It was before I started listening to the actual music being played. Back then, that music seemed like a redundant layer of noise, a distraction from this quirky, unforeseen wooden animal’s enigmatic voice.
Later I started to acknowledge the “noise layer” as something supernaturally benign and sumptuous. It seemed to be most versatile among other repetitive patterns around me: The imminent change of harmonies, unexpected shifts in rhythm, and the depth of frequencies – their bottom and the peaks – made me want to move and live under the grand piano permanently!
The sensation of hearing the material the student was playing for the first time was like witnessing the spectacle of “chance music,” which I experienced emotionally as a child yet learned about it so much later after listening to John Cage’s Music of Chances.
Isn’t it striking to be able to acknowledge something intuitively without having no conscious memory of it?
Anyway, it was a double-edged sword because I realized that I was a child and children don’t write music, I thought, and I was livid about that. I remember crying my eyes out without being able to articulate my emotions.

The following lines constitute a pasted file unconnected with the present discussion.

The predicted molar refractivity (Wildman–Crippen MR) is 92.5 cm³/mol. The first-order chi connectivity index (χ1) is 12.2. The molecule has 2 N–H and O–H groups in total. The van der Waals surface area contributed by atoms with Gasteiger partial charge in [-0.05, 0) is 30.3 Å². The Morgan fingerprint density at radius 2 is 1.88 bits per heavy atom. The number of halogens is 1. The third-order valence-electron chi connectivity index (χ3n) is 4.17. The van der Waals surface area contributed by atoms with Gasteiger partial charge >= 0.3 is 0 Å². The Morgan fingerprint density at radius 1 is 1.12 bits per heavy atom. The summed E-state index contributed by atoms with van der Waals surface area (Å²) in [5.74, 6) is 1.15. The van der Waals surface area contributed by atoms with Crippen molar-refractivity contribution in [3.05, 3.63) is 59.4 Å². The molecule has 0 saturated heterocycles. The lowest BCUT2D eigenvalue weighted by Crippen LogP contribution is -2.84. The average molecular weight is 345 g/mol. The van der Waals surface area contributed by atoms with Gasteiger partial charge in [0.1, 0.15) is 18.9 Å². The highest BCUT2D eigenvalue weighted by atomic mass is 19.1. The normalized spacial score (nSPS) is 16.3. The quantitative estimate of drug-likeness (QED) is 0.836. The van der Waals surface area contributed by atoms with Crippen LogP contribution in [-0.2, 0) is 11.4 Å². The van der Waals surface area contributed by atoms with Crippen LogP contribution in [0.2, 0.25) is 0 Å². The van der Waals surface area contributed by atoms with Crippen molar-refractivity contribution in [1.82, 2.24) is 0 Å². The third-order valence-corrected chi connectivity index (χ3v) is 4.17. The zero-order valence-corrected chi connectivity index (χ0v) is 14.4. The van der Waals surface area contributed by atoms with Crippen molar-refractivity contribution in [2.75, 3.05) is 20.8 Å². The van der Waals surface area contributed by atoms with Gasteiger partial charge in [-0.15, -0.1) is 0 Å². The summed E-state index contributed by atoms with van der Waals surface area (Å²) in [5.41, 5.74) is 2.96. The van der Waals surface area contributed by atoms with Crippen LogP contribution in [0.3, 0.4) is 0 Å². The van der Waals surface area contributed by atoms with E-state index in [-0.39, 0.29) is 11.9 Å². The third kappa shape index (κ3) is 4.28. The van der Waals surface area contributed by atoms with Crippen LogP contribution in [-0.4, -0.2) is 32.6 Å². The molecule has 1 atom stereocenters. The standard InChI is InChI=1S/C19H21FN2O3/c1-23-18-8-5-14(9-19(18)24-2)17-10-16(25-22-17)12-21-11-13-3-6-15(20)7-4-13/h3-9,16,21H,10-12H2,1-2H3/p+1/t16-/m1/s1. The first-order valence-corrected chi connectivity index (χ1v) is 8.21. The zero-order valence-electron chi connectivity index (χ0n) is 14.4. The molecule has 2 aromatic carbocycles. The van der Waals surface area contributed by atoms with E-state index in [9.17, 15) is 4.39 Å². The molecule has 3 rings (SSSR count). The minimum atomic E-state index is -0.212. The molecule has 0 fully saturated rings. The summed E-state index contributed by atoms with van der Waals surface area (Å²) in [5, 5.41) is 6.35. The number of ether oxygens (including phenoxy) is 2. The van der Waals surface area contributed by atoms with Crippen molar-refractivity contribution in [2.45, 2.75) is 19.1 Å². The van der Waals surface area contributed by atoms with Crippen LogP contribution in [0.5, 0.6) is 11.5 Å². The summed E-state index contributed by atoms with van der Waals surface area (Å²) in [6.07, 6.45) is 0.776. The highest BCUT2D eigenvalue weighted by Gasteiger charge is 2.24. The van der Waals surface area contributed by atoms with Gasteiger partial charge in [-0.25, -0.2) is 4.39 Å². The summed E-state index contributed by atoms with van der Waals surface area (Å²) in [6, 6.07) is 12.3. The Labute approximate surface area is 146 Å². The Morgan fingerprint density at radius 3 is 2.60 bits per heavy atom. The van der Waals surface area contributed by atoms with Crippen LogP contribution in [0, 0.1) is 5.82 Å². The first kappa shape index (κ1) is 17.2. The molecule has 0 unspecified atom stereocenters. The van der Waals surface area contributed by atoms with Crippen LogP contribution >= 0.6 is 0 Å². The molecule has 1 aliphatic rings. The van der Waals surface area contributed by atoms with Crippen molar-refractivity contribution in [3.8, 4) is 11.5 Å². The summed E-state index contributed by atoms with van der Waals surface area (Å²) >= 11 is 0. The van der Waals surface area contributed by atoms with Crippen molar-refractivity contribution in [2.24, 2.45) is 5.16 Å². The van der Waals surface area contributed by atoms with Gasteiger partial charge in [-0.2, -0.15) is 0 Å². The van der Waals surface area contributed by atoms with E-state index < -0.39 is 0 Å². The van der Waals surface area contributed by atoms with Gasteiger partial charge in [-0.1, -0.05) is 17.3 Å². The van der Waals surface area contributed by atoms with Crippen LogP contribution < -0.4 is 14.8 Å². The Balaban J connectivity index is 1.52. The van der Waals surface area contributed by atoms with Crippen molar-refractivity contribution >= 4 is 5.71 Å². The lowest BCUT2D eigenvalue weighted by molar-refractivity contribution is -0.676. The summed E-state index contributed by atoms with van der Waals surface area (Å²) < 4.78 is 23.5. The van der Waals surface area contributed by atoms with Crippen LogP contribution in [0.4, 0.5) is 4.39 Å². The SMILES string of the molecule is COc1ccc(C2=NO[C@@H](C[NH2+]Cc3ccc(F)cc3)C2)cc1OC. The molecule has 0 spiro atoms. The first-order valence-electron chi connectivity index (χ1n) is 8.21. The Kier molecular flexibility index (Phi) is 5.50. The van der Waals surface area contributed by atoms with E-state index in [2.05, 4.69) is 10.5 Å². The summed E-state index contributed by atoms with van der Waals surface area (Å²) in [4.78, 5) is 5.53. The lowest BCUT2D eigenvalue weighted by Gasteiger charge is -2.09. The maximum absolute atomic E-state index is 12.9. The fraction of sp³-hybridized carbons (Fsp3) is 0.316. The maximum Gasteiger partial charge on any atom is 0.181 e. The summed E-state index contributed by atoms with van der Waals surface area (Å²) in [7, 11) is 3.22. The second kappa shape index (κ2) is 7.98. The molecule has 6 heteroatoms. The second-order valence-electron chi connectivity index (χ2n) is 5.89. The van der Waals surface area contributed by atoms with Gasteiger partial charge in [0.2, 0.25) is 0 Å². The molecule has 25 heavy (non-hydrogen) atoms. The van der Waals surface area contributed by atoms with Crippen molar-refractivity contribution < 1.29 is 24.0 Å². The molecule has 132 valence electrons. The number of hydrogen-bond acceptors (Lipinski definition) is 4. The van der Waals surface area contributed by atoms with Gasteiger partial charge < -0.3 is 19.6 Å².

My eye-opening and tormented life under piano brought impeccable blessings to my life: most of the classical music, which some adults I’m acquainted with can’t indulge in, was given to me by sheer accident as a gift. I never needed to succumb to the heavy burden of educating myself with classical music ever in my life. Moreover, I fell in love with it incurably and started to make a schedule of mine: Which student comes in, with which program, which musical piece seemed appealing for me to plunge into… I began to develop a taste.
Later I did what every pushover would do: I embarked on the path of failure, putting thrust on the pedals myself, switching roles. I never stopped believing that someone was sitting under the piano and watching me do it, but that feeling slowly faded away. I grew up, and my short-lived piano studying turned out torturous.
I never learned how to read a score and notation. I detested it with a clear notion that those stupid symbols – notes, can not transcend into music. Something greater and inconspicuous must’ve been in charge!
Did you always want to be a musician or make music?